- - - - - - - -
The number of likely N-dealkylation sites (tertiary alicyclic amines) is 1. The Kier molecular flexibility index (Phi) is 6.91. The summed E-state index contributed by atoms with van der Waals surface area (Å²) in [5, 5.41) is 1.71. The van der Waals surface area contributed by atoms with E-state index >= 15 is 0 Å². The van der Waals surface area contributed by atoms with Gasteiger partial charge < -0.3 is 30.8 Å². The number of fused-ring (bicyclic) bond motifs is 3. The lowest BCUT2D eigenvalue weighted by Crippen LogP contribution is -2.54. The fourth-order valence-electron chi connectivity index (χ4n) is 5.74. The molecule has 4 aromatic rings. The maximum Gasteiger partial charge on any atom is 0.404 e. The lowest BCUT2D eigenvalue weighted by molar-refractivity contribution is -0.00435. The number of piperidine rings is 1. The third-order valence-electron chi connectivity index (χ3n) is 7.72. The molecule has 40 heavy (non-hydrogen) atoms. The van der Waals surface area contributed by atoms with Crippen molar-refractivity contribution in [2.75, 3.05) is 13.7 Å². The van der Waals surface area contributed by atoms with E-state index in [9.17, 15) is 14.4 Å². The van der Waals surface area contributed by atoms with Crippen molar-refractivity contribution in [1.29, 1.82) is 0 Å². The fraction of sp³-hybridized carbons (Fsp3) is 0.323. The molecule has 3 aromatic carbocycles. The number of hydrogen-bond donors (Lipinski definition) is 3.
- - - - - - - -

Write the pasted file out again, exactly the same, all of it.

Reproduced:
The number of likely N-dealkylation sites (tertiary alicyclic amines) is 1. The Kier molecular flexibility index (Phi) is 6.91. The summed E-state index contributed by atoms with van der Waals surface area (Å²) in [5, 5.41) is 1.71. The van der Waals surface area contributed by atoms with E-state index >= 15 is 0 Å². The van der Waals surface area contributed by atoms with Gasteiger partial charge < -0.3 is 30.8 Å². The number of fused-ring (bicyclic) bond motifs is 3. The lowest BCUT2D eigenvalue weighted by Crippen LogP contribution is -2.54. The fourth-order valence-electron chi connectivity index (χ4n) is 5.74. The molecule has 4 aromatic rings. The maximum Gasteiger partial charge on any atom is 0.404 e. The lowest BCUT2D eigenvalue weighted by molar-refractivity contribution is -0.00435. The number of piperidine rings is 1. The third-order valence-electron chi connectivity index (χ3n) is 7.72. The molecule has 40 heavy (non-hydrogen) atoms. The van der Waals surface area contributed by atoms with Crippen molar-refractivity contribution in [2.75, 3.05) is 13.7 Å². The van der Waals surface area contributed by atoms with E-state index in [9.17, 15) is 14.4 Å². The van der Waals surface area contributed by atoms with Crippen molar-refractivity contribution in [1.29, 1.82) is 0 Å². The fraction of sp³-hybridized carbons (Fsp3) is 0.323. The molecule has 3 aromatic carbocycles. The number of hydrogen-bond donors (Lipinski definition) is 3.